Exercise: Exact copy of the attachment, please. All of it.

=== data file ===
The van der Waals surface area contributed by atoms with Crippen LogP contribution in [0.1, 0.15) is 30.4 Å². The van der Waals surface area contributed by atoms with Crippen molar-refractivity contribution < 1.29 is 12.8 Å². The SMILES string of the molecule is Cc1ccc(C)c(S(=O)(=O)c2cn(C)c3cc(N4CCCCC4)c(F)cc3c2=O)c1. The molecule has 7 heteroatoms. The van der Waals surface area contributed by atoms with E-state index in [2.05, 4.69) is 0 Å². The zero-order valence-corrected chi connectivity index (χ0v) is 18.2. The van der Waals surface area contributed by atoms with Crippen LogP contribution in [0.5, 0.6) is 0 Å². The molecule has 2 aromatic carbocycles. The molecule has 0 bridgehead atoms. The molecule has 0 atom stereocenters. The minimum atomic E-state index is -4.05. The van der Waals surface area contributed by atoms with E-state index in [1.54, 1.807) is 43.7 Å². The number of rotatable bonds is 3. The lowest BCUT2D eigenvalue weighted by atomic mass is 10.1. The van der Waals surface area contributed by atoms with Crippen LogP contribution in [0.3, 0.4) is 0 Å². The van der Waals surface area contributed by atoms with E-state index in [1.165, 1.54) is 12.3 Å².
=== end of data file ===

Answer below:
The van der Waals surface area contributed by atoms with Crippen LogP contribution in [0.1, 0.15) is 30.4 Å². The van der Waals surface area contributed by atoms with Crippen molar-refractivity contribution < 1.29 is 12.8 Å². The SMILES string of the molecule is Cc1ccc(C)c(S(=O)(=O)c2cn(C)c3cc(N4CCCCC4)c(F)cc3c2=O)c1. The molecule has 7 heteroatoms. The van der Waals surface area contributed by atoms with E-state index in [2.05, 4.69) is 0 Å². The zero-order valence-corrected chi connectivity index (χ0v) is 18.2. The van der Waals surface area contributed by atoms with Crippen LogP contribution in [0.5, 0.6) is 0 Å². The molecule has 2 aromatic carbocycles. The molecule has 0 bridgehead atoms. The molecule has 0 atom stereocenters. The minimum atomic E-state index is -4.05. The van der Waals surface area contributed by atoms with E-state index in [1.54, 1.807) is 43.7 Å². The number of rotatable bonds is 3. The lowest BCUT2D eigenvalue weighted by atomic mass is 10.1. The van der Waals surface area contributed by atoms with Crippen LogP contribution in [0.3, 0.4) is 0 Å². The van der Waals surface area contributed by atoms with E-state index in [1.165, 1.54) is 12.3 Å².